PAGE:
There are many HR terms that are frequently used in the industry, but after two years of remote working and the dreaded ‘Great Resignation’, we’re all re-evaluating what the term ‘job satisfaction’ means. Indeed, great strides have been made to invest in wellbeing at work – from statutory flexible working to mental health first aiders.
But what is it that attracts people to an organisation, and crucially, what keeps them in their jobs? In our latest report, the top 10 HR stats to bring to the board, we examine the principles of measuring employee satisfaction, including:
Attracting the right colleagues
Employee satisfaction starts before the staff member is even hired. The right job description can seriously impact the quality of candidates applying, and the incentives need to be communicated from the offset.
This could be anything from showcasing your company culture (with real actions, not platitudes) to being fully transparent about salaries. “Competitive” may be off-putting to those taking time out to apply.
To measure the impact of recruitment processes, make an effort to study drop-out rates, average time to productivity, or effectiveness of sources – such as agencies or internal hiring.
While salary is not the only factor that will impact recruitment and retention, it is important. In 2022, 25% of all employees asked for a pay rise, impacted by the unstable economic climate. When recruiting, organisations should be benchmarking against industry averages. For retention, aim to schedule regular reviews that offer not only remuneration but other benefits.
Throughout the pandemic and beyond, other influencing factors have become more important for job searches and long-term retention. Employee benefits such as flexible working or childcare need to be clear from day one — whether in recruitment or reviews.
Learning and development
Another sought-after benefit for employees is the opportunity to learn and develop. Again, make a conscious effort to promote these in job descriptions, but make sure to stick to your commitments with existing employees, too.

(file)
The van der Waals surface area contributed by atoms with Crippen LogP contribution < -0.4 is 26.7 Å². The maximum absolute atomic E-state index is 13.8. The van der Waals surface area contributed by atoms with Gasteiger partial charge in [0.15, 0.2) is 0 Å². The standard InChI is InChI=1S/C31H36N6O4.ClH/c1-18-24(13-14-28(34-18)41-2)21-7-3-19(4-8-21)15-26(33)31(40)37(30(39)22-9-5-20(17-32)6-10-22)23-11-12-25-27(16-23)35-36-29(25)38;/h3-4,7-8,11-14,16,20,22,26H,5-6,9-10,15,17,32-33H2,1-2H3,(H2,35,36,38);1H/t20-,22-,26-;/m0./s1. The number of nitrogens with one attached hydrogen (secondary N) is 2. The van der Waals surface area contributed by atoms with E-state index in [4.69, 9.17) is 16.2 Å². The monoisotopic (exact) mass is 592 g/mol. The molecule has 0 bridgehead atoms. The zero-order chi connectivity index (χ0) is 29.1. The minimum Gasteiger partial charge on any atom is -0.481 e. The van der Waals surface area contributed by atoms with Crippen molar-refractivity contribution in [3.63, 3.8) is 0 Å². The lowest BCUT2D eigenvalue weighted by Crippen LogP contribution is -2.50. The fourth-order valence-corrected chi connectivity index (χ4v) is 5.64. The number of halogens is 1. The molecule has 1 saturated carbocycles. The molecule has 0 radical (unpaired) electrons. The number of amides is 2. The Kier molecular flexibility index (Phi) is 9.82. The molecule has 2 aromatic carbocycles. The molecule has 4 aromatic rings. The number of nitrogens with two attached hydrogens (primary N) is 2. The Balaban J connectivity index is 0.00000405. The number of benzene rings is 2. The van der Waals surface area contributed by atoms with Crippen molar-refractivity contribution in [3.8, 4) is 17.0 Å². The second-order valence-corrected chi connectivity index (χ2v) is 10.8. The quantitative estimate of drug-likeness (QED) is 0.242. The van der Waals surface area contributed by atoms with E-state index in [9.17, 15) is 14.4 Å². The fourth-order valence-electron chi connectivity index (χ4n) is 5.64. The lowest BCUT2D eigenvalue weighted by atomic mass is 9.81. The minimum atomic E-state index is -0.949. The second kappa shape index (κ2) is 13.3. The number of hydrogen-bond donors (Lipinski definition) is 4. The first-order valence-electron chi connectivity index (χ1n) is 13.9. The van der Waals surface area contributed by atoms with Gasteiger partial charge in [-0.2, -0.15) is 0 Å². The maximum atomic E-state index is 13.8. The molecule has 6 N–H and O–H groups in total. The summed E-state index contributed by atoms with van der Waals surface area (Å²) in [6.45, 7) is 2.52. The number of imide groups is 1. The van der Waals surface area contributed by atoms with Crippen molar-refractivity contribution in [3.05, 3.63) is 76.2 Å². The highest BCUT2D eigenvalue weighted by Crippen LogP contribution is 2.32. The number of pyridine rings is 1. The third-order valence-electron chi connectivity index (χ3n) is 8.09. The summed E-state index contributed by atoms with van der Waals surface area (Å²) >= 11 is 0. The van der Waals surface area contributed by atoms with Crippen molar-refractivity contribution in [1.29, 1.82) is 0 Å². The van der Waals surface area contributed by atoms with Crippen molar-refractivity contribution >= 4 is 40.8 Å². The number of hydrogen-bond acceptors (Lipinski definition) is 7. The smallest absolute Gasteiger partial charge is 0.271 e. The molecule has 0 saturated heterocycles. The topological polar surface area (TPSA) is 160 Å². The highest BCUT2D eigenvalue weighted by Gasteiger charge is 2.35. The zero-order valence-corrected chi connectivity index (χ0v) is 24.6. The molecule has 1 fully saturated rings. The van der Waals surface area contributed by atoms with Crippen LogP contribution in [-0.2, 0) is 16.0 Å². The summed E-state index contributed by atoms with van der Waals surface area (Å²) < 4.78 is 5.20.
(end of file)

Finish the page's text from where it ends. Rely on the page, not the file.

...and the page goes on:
Investing in learning and development helps to plug the skills gap and drive down recruitment costs. Naturally, L&D comes with associated costs – so make sure you look at return on investment by measuring it against the skills gaps you’re filling.
How to measure job satisfaction
A well-rounded portfolio of competitive salaries, employee benefits and training opportunities is a recipe for retention in 2023. But how can you ensure your staff are responding to the benefits on offer?
To measure job satisfaction, you can look at two key metrics: employee satisfaction index (ESI) and employee net promoter score (eNPS).
The ESI asks three key questions:
- How satisfied are you with where you work?
- How well does your workplace meet your expectations?
- How close is your current role to your ideal job?
An eNPS is similar to a net promoter score, which is used to gauge the popularity of products. With an eNPS, employees are asked to rank their satisfaction on a scale of 1-10. Those who give a score of 9 or 10 are classed as promoters, and those with a score of 6 or lower are detractors. Anybody rating 7 or 8 is classed as passive and does not enter into the equation.
The percentage of detractors is subtracted from promoters to get a final score – the higher this is, the happier the employees.
You can conduct employee engagement surveys in many ways, from anonymous to public surveys. What’s important is that you take the feedback on board and invest this back into your employees.
Keep your staff happy with insights from our latest report
Natural HR has produced a free report, the top 10 HR stats to take to the board, to help managers make the best decisions for business continuity. With insights from Natural HR’s COO and other thought leaders, it showcases the most important metrics to consider in 2023.